Photo by Tony Webster/Minnesota Reformer.
Minneapolis is moving swifty to reform its police department after the killing of George Floyd under the knee of since-fired officer Derek Chauvin, who was charged with 2nd degree murder, while three other officers who stood by were charged with lesser crimes this week.
The Minneapolis City Council agreed to a consent decree with the state Department of Human Rights, which is amidst a wide ranging investigation into racial discrimination in the police department.
The order also sets in place certain policies around practices that have come under widespread scrutiny and criticism since well before the Floyd incident. Police are now prohibited from using neck restrains and chokeholds; officers now have a duty to report any unauthorized use of force or face the same sanction as if they engaged in the behavior themselves; crowd control measures like tear gas must be approved by a deputy chief or higher; disciplinary decisions must be more timely and transparent.
The consent decree still requires approval of a judge, but the agreement illustrates how rapidly the city’s criminal justice politics have shifted in the days since Floyd was killed. His death led to a series of demonstrations and then riots in which Minneapolis police were accused of negligently allowing arson and other destruction while also using unnecessary force on protesters and journalists.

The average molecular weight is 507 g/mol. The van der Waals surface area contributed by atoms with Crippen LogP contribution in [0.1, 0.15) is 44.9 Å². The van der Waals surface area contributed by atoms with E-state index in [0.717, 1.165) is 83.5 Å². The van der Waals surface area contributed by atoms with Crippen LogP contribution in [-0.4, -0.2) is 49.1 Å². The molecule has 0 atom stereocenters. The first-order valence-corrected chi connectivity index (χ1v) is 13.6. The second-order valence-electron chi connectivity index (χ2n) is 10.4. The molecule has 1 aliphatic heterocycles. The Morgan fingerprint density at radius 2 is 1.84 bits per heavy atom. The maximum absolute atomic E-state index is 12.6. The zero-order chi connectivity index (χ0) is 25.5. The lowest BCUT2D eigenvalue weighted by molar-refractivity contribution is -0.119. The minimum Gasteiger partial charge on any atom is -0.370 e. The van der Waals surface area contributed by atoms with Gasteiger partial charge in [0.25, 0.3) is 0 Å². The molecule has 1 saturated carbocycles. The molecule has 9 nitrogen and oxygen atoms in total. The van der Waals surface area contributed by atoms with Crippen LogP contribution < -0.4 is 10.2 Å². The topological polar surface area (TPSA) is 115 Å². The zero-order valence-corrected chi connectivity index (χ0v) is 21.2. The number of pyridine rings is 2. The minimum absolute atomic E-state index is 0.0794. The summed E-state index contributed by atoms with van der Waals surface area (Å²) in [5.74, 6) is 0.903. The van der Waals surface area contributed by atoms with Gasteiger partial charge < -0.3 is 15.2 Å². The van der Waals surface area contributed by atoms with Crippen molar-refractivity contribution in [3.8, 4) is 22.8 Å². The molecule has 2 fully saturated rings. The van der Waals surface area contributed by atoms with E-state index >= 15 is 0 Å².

The department is under siege, with members of the City Council calling for an end to the department as it’s currently constituted, as City Pages reported this week.
The broader labor movement has abandoned the police union, with the AFL-CIO, SEIU and Education Minnesota all calling for the removal of its president, Lt. Bob Kroll. Other institutions like the University of Minnesota, have sought to sever or at least loosen ties to the Minneapolis Police.
Former labor leader Javier Morillo wrote a widely-read essay for the Reformer this week outlining how to dismantle the union’s outsized influence on the city’s criminal justice system.
Rep. Pat Garofalo, R-Farmington, said he would offer legislation to end the practice of arbitration that has contributed to Minneapolis police keeping their jobs even after being accused of significant disciplinary offenses like beatings.
The City Council also voted to constrain what had been a significant source of income for some police by instructing the business licensing department to stop requiring the use of off-duty officers for special events.
Finally, Minnesota county attorneys voted to push the Legislature to change the law so that all officer-involved shootings are investigated and prosecuted by the state attorney general rather than county attorneys, who have been perceived as too close to police departments to rigorously investigate police.
Our stories may be republished online or in print under Creative Commons license CC BY-NC-ND 4.0. We ask that you edit only for style or to shorten, provide proper attribution and link to our web site. Please see our republishing guidelines for use of photos and graphics.